Let's Talk About PCI Compliance for Ubercart and Drupal Commerce.

UPDATE: A white paper on Drupal PCI compliance is actively being worked on. Please visit the official website for more details.

Drupal makes it incredibly easy to turn even the simplest website into a full fledged commerce solution. All you have to do is download a few modules, check a few boxes, and you’re up and running in no time! Now you can sell your products around the clock to anyone in the world with a credit card. And because there is a strong focus on security within the Drupal community, it’s easy to convince ourselves that nothing can go wrong while we move onto building out the next feature or launching the next website.

When Things Go Wrong

The bank, the credit card company, the website owners, the customers: everyone’s happy as long as the transactions are running smoothly and securely. But what happens when a customer’s data is exposed and/or stolen? Who is responsible?

If I’m a brick and mortar store owner and I write down a full credit card number onto paper, then I’m liable if that card data is stolen and/or used in an unauthorized format. I’m also liable if I do something insecure electronically, such as email a full credit card number without encryption. Hopefully this is obvious, but I’ll underscore it anyway. If a customer’s credit card information can be exposed and/or stolen while it’s within our possession/jurisdiction or as a result of our actions, then we are (at least partially) responsible and liable.

Liability can be a hefty price to pay if a security breach occurs. Fines can go well into the 6-7 figure range and the ensuing PR nightmare can make it difficult to convince customers to trust you again. And if you want to accept credit cards at your store again, you’ll no longer be able to submit your own security assessment questionnaire. Instead, you’ll have to be audited by a 3rd party at a tremendous cost of time and resources.

The effects don’t stop at the individual company experiencing a breach. Drupal’s reputation for being a secure CMS/CMF can be severely undermined, even if it wasn’t the component that ultimately failed.

My Intention

Emailing credit cards should be an obvious no-no, and yet I still occasionally receive them in my inbox from web savvy individuals that I assume should know better. And I don’t believe that they were being careless or intentionally malicious. Sometimes they just didn’t know any better and believe things are far more secure and protected than they actually are.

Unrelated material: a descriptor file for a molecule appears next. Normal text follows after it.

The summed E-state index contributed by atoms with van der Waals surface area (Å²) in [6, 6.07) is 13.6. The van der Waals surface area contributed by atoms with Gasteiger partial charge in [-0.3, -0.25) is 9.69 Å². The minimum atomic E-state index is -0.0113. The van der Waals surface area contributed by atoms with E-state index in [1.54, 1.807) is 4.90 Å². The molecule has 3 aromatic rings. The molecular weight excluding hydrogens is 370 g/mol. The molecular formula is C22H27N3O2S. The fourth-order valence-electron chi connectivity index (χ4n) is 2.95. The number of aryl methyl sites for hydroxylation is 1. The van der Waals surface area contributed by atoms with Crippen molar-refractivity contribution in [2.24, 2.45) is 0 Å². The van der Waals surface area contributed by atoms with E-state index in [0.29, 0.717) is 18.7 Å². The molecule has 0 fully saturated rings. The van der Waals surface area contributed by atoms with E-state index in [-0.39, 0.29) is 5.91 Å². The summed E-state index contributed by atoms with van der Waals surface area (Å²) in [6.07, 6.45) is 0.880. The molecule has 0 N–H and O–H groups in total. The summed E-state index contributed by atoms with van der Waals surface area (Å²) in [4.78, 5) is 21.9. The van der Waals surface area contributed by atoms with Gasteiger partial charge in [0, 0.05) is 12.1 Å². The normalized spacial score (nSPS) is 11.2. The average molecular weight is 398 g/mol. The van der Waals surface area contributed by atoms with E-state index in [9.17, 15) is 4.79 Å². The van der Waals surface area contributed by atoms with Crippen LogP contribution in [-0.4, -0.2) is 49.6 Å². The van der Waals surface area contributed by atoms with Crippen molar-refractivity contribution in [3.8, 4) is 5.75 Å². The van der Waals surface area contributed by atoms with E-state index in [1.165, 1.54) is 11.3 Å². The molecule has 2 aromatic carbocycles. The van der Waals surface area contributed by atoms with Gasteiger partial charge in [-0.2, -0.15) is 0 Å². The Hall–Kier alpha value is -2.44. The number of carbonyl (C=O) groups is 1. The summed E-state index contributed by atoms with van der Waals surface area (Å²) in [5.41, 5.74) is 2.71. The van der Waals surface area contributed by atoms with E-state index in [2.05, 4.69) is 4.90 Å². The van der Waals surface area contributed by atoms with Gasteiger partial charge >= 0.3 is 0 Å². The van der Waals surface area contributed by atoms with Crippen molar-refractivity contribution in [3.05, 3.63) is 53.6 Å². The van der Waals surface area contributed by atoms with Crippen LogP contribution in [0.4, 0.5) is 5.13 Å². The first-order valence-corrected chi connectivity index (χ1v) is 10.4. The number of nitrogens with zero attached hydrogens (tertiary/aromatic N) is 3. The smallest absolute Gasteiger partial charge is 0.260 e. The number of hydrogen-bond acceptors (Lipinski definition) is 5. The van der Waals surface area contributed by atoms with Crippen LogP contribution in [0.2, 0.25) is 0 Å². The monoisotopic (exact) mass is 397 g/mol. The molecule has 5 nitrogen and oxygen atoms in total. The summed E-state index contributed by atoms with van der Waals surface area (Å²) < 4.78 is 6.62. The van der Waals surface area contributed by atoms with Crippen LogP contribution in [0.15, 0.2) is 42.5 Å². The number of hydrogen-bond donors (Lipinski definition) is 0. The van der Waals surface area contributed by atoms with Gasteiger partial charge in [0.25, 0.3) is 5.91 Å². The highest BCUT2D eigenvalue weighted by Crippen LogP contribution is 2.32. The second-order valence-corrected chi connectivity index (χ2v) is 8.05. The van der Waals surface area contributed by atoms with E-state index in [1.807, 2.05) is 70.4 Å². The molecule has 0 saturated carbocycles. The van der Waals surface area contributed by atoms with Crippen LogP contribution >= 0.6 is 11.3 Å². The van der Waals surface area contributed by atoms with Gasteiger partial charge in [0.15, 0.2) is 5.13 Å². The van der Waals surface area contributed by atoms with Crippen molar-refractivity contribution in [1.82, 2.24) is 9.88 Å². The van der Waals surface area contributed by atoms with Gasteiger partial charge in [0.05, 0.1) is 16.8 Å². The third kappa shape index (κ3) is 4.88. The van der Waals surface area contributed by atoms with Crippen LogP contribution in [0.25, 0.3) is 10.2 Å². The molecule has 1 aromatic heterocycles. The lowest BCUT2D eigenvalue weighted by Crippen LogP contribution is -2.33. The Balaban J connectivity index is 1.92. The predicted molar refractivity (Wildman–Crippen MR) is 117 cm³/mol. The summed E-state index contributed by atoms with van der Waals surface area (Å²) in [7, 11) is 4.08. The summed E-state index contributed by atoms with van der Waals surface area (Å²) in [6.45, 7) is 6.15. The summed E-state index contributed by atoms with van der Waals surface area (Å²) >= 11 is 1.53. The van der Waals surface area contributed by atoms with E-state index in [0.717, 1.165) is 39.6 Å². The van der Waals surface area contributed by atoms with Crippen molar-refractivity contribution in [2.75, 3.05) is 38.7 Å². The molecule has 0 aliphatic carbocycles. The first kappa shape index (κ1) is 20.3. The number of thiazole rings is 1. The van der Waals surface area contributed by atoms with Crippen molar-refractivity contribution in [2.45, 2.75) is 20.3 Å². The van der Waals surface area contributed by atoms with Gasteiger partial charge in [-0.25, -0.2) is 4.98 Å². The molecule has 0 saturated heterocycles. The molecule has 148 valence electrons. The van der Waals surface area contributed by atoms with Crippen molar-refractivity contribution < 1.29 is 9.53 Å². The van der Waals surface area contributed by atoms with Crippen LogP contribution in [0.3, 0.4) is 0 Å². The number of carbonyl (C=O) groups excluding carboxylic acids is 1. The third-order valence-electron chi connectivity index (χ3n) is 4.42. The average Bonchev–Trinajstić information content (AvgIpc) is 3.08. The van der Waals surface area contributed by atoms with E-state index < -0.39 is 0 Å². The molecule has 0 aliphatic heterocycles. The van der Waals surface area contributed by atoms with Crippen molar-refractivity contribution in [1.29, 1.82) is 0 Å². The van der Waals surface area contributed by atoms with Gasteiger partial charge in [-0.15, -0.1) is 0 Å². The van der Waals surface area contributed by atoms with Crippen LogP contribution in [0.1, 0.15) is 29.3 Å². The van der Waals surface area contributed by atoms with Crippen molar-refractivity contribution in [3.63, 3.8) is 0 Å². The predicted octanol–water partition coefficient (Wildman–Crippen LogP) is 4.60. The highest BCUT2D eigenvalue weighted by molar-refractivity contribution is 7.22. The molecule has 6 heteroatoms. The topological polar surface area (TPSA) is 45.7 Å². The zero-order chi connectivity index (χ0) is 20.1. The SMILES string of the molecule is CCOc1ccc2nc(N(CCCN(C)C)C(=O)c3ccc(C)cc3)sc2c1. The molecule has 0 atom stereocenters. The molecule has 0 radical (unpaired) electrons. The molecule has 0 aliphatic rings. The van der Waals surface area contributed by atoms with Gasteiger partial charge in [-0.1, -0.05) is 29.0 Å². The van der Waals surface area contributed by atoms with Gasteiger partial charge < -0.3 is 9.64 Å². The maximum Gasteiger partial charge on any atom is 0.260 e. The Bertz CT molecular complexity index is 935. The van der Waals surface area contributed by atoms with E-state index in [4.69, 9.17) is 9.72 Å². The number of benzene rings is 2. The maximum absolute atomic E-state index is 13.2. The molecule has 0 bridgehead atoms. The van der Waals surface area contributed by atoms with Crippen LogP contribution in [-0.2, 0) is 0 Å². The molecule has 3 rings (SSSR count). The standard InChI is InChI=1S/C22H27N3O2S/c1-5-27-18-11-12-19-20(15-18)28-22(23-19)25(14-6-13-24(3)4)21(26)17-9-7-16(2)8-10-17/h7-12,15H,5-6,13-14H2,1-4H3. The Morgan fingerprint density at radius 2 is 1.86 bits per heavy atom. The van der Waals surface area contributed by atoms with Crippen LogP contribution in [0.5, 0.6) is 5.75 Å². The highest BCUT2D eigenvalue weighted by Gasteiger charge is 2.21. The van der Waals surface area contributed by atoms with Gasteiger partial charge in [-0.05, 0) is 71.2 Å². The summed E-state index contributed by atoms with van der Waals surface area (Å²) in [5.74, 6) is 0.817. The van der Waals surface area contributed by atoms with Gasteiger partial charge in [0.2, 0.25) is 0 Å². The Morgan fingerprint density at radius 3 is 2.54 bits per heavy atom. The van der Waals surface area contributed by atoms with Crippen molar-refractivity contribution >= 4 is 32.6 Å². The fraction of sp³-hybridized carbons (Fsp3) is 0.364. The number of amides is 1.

I was in the very same boat with respect to PCI compliance when I began my Drupal career several years ago. “It just works” was good enough for me. And my colleagues, some of them with 5+ years of prior experience, didn’t seem to bat an eye when we fired up some commerce stores and began processing transactions. This was incredibly naive and stupid of me. But like an otherwise intelligent person emailing credit card numbers, I simply didn’t know any better at the time. And I didn’t get any major red flags when I performed several google searches and searched through the Ubercart threads. So I just assumed everything was ok…

Full disclosure: I have no certifications/credentials with respect to PCI compliance security. However, I probably have 200+ hours of self-study under my belt because there was no definitive guide for Drupal Ubercart and/or Drupal Commerce PCI compliance. Therefore I do feel qualified to have some opinions on the matter based on what I’ve learned, discovered, and implemented along the way.

The reason I’m writing this article is because it seems that everywhere I turn, Drupal developers and Drupal shops are still doing the equivalent of emailing credit card data with their PCI compliance requirements. This is dangerous and has got to change. And I believe the biggest reason this is occurring is due to lack of quality information (as well as the abundance of misinformation) within the community.